Appeal from the Circuit Court of Cook County; the Hon. Arthur
L. Dunne, Judge, presiding.
MR. JUSTICE CREBS DELIVERED THE OPINION OF THE COURT:
This case involves the manner in which Federal retirement benefits are to be considered in calculating "disqualifying income" pursuant to section 611 of the Unemployment Compensation Act (Ill. Rev. Stat. 1971, ch. 48, par. 441).
The plaintiff, John W. Benekos, voluntarily retired as an employee of the United States government on June 30, 1972. One week later, on July 7, 1972, the plaintiff filed a claim for unemployment benefits with the local office of the Division of Unemployment Compensation, Bureau of Employment Security, Illinois Department of Labor. In his claim, the plaintiff requested payment of benefits retroactive to July 2, 1972, based upon wages paid him during the base period ending December 31, 1971.
A claims deputy investigated the claim and determined that the plaintiff was ineligible for compensation. The basis for this determination was that "one half of the weekly amount of [the plaintiff's] retirement pension" constituted "disqualifying income" which exceeded the amount of benefits to which the plaintiff would otherwise be entitled. The plaintiff then filed a notice of appeal, seeking review of the deputy's determination by a hearing referee.
A hearing was held on August 31, 1972. Approximately one week later, on September 8, 1972, the referee handed down a decision affirming the determination of the claims deputy and denying the plaintiff benefits from July 2, 1972, through August 12, 1972, the period within the referee's jurisdiction. On appeal, the Department's Board of Review upheld the decision of the referee.
The plaintiff subsequently brought an action in the circuit court of Cook County to obtain administrative review of the Board's decision. The circuit court reversed the decision of the Board, ruling that the Board's decision was against the manifest weight of the evidence. The court further held that section 611(A)(2) of the Unemployment Compensation Act did not apply to the facts of this case. On appeal, the appellate court affirmed. (Benekos v. Cleary, 35 Ill. App.3d 68.) We have granted the defendants leave to appeal from the judgment of the appellate court.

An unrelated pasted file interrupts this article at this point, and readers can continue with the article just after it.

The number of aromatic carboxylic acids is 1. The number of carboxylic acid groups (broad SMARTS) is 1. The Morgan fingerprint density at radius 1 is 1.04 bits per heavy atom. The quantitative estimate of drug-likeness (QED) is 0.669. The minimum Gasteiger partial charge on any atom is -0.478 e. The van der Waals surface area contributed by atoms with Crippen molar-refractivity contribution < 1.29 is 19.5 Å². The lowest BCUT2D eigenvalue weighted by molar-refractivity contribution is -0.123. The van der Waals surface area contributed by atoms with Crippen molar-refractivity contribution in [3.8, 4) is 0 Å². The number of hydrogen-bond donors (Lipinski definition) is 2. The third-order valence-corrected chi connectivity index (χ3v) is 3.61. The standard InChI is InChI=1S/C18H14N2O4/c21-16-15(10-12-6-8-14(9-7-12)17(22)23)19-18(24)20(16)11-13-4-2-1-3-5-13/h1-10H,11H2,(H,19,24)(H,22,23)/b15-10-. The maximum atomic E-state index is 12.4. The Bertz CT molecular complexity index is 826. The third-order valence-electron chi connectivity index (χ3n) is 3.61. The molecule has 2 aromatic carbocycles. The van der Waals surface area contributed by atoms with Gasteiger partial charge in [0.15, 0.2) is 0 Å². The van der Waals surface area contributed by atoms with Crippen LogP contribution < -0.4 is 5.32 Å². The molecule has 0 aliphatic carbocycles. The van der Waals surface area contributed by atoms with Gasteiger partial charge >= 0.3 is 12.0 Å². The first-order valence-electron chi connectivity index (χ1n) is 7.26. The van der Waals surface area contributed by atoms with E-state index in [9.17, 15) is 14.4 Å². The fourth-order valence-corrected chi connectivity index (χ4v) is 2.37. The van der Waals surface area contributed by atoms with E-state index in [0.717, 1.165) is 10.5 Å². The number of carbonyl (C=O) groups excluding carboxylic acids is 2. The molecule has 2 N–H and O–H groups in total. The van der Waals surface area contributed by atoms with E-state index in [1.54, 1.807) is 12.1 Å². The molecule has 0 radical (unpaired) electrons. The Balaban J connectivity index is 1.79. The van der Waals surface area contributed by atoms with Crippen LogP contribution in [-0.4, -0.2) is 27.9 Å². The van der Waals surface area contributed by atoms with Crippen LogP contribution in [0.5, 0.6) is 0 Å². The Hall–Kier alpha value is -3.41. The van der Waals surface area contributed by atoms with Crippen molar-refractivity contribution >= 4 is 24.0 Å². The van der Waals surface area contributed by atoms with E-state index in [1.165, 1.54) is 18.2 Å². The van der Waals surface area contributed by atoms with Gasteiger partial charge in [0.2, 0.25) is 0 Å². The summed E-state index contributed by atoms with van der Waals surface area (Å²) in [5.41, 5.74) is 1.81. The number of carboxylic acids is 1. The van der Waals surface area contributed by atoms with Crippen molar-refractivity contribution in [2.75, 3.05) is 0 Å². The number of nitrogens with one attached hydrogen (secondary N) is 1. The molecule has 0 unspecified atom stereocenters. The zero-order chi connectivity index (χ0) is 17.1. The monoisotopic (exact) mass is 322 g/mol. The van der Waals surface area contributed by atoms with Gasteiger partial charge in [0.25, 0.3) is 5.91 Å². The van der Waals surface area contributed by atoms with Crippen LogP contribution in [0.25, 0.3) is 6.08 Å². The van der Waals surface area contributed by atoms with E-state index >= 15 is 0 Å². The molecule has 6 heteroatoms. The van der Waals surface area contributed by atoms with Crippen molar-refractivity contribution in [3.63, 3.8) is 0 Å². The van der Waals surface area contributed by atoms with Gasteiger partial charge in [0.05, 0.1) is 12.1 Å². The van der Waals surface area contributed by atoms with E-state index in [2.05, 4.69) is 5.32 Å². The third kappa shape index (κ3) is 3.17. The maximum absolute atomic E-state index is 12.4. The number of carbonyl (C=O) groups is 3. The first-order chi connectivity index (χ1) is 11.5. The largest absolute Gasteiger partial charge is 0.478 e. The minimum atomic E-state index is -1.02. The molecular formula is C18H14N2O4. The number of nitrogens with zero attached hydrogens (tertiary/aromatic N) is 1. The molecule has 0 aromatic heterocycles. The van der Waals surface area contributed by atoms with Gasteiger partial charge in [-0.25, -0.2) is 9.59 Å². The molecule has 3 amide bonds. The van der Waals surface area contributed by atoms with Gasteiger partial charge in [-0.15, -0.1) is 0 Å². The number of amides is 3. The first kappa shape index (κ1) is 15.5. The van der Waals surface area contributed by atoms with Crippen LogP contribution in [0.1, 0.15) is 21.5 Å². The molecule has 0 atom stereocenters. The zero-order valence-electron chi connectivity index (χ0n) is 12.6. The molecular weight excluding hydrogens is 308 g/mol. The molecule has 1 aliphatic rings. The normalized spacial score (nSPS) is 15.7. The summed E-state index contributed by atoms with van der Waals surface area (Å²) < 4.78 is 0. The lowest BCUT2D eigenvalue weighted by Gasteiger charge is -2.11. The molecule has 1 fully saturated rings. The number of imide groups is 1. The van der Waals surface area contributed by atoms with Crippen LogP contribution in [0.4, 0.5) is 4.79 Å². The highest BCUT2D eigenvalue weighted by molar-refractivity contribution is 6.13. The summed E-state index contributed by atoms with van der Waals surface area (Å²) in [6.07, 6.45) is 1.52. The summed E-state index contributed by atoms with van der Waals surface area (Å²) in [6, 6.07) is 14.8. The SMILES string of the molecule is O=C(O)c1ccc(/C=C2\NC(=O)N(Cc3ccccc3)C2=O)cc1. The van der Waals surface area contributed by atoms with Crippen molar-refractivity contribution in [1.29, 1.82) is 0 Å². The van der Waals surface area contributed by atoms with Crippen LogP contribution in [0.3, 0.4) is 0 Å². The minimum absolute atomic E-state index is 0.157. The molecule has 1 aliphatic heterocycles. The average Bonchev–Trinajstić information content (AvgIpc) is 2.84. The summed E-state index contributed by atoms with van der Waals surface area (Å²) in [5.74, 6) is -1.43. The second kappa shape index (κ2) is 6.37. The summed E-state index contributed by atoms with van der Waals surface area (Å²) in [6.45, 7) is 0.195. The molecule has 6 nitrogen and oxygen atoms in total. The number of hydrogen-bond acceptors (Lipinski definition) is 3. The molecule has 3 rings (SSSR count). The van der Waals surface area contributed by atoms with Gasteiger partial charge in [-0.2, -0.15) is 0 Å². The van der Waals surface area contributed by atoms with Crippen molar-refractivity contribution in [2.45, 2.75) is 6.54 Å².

The relevant statutory provision is section 611 of the Unemployment Compensation Act, which reads as follows:
"A. For the purposes of this Section `disqualifying income' means:
1. The entire amount which an individual has received or will receive with respect to a week in the form of a retirement payment (a) from an employing unit for which he performed services and which pays all of the cost of such retirement payment, or (b) from a trust, annuity or insurance fund or under an annuity or insurance contract, to or under which an employing unit for which he performed services pays or has paid all of the premiums or contributions; and
2. One-half the amount which an individual has received or will receive with respect to a week in the form of a retirement payment (a) from an employing unit for which he performed services and which pays some, but not all, of the cost of such retirement payment, or (b) from a trust, annuity or insurance fund or under an annuity or insurance contract, to or under which an employing unit for which he performed services pays or has paid some, but not all, of the premiums or contributions.
C. An individual shall be ineligible for benefits for any week with respect to which his disqualifying income equals or exceeds his weekly benefit amount. If such disqualifying income with respect to a week totals less than the benefits for which he would otherwise be eligible under this Act, he shall be paid, with respect to such week, benefits reduced by the amount of such disqualifying income." (Ill. Rev. Stat. 1971, ch. 48, par. 441.)
In ruling against plaintiff's claim for unemployment benefits, the hearing referee made express reference only to section 611(A)(2)(a). Apparently applying that subsection, the referee found that one-half of the plaintiff's weekly retirement pay, or $69 per week, must be considered disqualifying income. Since the plaintiff was otherwise eligible to receive only $51, it followed that he "was ineligible for benefits." The Board of Review affirmed the decision of the referee without referring to either subsection of section 611(A)(2). Therefore, although the defendants urge in the alternative that plaintiff's claim is barred through operation of section 611(A)(2)(b), we focus at the outset upon the applicability of section 611(A)(2)(a).
The plaintiff's position has consistently been that his initial retirement payments are solely a return of his own contributions. Accordingly, the plaintiff argues that his employer has not paid "some, but not all, of the cost" of such payments within the meaning of section 611(A)(2)(a). Accepting this argument, the appellate court stated:
"As we can see, the Illinois statute does not contain any language which refers to an individual who receives a pension under a employer-contributed plan. Rather, section 611 apparently looks to who pays the cost of each weekly payment. On its face, therefore, the Illinois statute is not applicable to the facts at bar. The evidence shows that the cost of each initial retirement payment received by plaintiff was borne by him alone from his individual retirement account. As long as plaintiff is receiving payments from this account, and is otherwise eligible for unemployment compensation benefits, section 611 would be inapplicable. When the funds in his individual account are depleted, ...